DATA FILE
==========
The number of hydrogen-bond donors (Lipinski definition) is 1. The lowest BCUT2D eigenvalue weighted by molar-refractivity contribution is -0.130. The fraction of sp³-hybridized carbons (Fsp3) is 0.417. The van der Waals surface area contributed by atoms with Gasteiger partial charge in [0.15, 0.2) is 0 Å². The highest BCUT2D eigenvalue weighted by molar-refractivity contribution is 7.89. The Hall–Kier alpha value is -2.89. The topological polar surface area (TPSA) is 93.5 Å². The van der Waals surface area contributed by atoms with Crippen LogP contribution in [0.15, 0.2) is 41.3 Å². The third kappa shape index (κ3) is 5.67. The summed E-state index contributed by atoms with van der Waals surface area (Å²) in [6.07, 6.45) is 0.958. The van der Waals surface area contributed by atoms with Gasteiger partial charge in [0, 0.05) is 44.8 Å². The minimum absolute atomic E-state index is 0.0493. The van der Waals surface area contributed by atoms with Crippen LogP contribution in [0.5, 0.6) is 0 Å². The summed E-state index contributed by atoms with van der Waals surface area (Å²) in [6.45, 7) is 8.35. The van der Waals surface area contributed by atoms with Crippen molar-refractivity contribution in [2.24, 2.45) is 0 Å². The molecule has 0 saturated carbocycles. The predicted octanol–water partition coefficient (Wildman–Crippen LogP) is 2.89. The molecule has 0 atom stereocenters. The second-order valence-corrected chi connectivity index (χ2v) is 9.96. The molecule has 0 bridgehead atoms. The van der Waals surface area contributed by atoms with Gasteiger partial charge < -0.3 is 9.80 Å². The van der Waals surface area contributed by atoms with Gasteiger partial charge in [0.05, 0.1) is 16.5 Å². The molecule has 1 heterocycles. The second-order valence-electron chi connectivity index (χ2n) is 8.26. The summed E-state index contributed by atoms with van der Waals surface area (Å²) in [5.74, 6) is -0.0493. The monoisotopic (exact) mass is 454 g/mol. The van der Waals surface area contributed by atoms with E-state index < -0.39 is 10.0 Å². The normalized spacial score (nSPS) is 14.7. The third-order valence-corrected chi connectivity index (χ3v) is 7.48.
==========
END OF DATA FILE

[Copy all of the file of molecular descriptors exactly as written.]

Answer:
The number of hydrogen-bond donors (Lipinski definition) is 1. The lowest BCUT2D eigenvalue weighted by molar-refractivity contribution is -0.130. The fraction of sp³-hybridized carbons (Fsp3) is 0.417. The van der Waals surface area contributed by atoms with Gasteiger partial charge in [0.15, 0.2) is 0 Å². The highest BCUT2D eigenvalue weighted by molar-refractivity contribution is 7.89. The Hall–Kier alpha value is -2.89. The topological polar surface area (TPSA) is 93.5 Å². The van der Waals surface area contributed by atoms with Crippen LogP contribution in [0.15, 0.2) is 41.3 Å². The third kappa shape index (κ3) is 5.67. The summed E-state index contributed by atoms with van der Waals surface area (Å²) in [6.07, 6.45) is 0.958. The van der Waals surface area contributed by atoms with Gasteiger partial charge in [0, 0.05) is 44.8 Å². The minimum absolute atomic E-state index is 0.0493. The van der Waals surface area contributed by atoms with Crippen LogP contribution in [0.5, 0.6) is 0 Å². The summed E-state index contributed by atoms with van der Waals surface area (Å²) in [6.45, 7) is 8.35. The van der Waals surface area contributed by atoms with Crippen molar-refractivity contribution in [2.24, 2.45) is 0 Å². The molecule has 0 saturated carbocycles. The predicted octanol–water partition coefficient (Wildman–Crippen LogP) is 2.89. The molecule has 0 atom stereocenters. The second-order valence-corrected chi connectivity index (χ2v) is 9.96. The molecule has 0 bridgehead atoms. The van der Waals surface area contributed by atoms with Gasteiger partial charge < -0.3 is 9.80 Å². The van der Waals surface area contributed by atoms with Gasteiger partial charge in [0.05, 0.1) is 16.5 Å². The molecule has 1 heterocycles. The second-order valence-electron chi connectivity index (χ2n) is 8.26. The summed E-state index contributed by atoms with van der Waals surface area (Å²) in [5.74, 6) is -0.0493. The monoisotopic (exact) mass is 454 g/mol. The van der Waals surface area contributed by atoms with E-state index < -0.39 is 10.0 Å². The normalized spacial score (nSPS) is 14.7. The third-order valence-corrected chi connectivity index (χ3v) is 7.48.